Today’s San Francisco Chronicle – Bloomberg Business

Read more: http://www.sfgate.com/cgi-bin/article.cgi?f=/c/a/2011/01/31/BU1M1HFT11.DTL#ixzz1CjR3nIBf

Democracy in Egypt?

Don’t forget that Hitler[1] won an election.

“Why”, I was asked, “after 30 years of relative peace and stability, would Egyptians choose to rise up now?  After all, it was such a nice place to visit, was it not?”

The same was said of the Shaw’s Iran.

I believe I’ve found the answer in the unfortunate combination of four converging forces:

  1. Egypt is a bivalent society, poised on the edge of modernity but held in the grip of a backward substrate.  Growing resentment within that deeply ingrained cultural substrate is a pathology saturated with elements of malignent narcissism.
  2. A thin overlay of deeply naïve sophisticates, the hope of Egypt’s future, live in a protected bubble.
  3. The authoritarian security apparatus has failed to “upgrade” that cultural substrate, and has been working around the sensibilities of the naïve sophisticates in order to achieve security.
  4. A destabilizing event pattern emerged in the last few weeks, and it is actively being exploited by a hostile ideology (radical, fundamentalist Islam, represented by the Muslim Brotherhood) intent on exploiting the weaknesses in the Egyptan polity.  This is a major prize for them.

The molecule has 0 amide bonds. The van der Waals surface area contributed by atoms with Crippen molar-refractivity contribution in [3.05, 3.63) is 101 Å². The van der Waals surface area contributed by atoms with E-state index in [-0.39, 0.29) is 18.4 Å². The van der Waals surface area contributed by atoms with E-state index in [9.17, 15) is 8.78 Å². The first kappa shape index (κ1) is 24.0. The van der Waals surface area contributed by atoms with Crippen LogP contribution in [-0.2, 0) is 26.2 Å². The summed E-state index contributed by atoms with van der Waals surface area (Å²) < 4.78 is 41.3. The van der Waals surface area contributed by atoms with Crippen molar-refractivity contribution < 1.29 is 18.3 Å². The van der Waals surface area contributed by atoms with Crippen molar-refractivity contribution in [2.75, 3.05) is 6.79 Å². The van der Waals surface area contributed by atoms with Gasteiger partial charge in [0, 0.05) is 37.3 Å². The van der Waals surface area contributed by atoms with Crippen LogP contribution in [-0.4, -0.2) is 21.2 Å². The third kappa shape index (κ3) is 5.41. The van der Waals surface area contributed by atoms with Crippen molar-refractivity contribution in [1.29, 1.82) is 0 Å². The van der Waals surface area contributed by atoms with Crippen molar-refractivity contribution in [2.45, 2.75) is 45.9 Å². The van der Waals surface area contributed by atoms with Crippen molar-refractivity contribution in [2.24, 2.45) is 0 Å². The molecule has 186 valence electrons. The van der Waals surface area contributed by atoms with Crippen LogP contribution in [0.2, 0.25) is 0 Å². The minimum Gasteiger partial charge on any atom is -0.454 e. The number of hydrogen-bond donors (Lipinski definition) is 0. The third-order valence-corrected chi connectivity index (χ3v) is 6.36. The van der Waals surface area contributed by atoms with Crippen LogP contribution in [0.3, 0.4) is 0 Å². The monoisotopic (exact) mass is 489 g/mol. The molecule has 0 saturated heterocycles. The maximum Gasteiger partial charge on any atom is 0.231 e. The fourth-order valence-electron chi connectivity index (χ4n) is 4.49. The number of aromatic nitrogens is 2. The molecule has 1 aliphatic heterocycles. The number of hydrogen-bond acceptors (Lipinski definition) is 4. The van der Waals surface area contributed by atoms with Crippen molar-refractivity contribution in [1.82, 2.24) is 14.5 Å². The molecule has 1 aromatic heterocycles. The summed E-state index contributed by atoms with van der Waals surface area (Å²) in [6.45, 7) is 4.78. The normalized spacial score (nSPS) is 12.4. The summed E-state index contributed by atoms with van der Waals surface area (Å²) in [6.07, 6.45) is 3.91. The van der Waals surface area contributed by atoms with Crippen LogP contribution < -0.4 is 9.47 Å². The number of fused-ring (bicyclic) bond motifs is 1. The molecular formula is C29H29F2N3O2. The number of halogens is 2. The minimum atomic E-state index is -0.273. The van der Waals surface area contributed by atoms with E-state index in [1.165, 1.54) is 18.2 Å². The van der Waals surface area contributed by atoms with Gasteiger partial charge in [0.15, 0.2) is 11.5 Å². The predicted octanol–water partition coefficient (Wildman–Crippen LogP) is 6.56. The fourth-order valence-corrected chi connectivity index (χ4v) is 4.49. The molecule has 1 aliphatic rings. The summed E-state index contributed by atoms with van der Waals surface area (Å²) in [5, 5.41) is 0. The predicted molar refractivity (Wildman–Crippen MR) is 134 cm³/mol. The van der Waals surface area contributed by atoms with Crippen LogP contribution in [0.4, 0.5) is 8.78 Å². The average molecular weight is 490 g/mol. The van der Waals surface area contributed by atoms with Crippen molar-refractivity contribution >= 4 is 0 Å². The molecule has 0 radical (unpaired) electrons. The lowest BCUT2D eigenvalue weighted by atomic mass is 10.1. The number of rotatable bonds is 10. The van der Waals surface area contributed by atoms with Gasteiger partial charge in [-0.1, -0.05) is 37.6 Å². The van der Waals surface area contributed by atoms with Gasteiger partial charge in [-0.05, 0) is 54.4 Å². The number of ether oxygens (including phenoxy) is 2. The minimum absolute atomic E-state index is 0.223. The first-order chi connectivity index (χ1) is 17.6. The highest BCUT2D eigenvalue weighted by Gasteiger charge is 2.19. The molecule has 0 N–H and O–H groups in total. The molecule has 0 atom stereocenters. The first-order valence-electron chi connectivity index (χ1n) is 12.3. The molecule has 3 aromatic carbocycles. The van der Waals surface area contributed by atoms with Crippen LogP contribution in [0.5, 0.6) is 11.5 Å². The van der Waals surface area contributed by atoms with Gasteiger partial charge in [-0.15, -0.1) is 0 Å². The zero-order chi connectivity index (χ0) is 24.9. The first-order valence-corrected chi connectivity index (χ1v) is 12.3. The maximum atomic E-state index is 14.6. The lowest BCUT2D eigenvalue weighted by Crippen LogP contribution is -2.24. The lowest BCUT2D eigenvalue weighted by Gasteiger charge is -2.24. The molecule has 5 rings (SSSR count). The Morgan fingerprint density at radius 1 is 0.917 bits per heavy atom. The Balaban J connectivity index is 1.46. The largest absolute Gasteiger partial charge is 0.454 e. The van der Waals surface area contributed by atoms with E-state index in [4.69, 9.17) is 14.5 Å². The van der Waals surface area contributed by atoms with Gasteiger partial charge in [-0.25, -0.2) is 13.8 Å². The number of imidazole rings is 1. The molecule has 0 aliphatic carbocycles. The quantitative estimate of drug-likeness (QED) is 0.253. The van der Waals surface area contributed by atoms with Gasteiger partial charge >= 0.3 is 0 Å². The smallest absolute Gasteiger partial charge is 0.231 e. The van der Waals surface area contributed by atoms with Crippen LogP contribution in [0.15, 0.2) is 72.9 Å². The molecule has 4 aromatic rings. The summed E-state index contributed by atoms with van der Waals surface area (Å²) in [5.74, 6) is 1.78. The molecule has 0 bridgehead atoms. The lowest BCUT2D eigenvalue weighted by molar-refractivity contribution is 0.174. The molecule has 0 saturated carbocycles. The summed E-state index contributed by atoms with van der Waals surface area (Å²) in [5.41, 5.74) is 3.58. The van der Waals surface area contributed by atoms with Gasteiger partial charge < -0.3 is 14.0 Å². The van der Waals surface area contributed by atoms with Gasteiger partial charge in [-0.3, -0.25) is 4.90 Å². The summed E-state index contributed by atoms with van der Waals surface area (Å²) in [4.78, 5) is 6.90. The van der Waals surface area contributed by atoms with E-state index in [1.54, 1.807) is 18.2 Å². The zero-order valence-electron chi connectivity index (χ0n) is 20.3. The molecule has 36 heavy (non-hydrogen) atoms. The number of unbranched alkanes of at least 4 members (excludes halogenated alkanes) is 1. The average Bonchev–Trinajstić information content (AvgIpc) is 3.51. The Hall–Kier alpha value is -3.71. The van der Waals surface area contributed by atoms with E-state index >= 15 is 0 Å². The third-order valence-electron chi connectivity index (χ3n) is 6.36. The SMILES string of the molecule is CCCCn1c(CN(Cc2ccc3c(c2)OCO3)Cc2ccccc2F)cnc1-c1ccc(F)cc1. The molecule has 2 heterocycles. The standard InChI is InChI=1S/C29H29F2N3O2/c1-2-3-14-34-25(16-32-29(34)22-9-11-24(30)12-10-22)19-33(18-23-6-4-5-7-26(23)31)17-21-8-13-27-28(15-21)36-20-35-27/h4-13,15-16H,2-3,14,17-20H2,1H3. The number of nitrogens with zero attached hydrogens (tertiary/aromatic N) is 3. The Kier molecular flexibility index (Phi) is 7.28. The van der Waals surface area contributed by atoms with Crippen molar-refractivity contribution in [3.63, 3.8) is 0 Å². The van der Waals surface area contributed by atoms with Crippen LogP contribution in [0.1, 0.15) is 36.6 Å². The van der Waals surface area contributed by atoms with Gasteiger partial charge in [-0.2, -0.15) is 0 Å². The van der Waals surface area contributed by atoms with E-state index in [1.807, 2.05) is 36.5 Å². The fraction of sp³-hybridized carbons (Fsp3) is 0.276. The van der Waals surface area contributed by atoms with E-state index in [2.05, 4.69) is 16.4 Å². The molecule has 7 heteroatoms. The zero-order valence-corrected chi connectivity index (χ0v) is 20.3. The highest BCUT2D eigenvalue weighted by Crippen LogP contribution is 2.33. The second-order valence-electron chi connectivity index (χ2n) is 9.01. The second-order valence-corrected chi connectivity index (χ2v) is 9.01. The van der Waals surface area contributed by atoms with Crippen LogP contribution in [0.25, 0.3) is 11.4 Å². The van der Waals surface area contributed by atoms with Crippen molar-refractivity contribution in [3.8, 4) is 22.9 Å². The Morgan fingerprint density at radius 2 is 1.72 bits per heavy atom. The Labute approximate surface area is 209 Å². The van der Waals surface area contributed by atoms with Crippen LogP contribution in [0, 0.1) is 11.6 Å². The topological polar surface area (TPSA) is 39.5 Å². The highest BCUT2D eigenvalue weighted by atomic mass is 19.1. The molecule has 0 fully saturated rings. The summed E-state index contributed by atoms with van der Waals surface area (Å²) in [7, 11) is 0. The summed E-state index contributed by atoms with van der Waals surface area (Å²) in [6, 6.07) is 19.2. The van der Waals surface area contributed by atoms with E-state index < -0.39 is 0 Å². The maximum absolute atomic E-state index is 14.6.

What did that mean?

1.  Okay, I might have used the term Islamic resentment.  Why do I say malignent narcissism?   Malignent narcissism refers to a dysfunction in which one’s chronic failures are externalized to the point that the successes of others are seen as the cause.  A drug addict recruits others into the addiction in order to validate his own condition.  A fired employee goes on a shooting rampage, not only against the boss, but also the other fellow employees whose continued job success is an affront.

Fundamentalist Islam is a barrier to modern economic development.  Sorry, I’m not able to tread lightly here.  While I acknowledge the individual exceptions, the generalization stands.  In spite of a steady influx of oil money, the Middle Eastern populations subject to the strict, fundamentalist form of Islam are poor, and will remain so until and unless their education equips them for functional modernity.  It is hard to argue that a repressive environment, including the subjugation of women, is the path to prosperity.[2]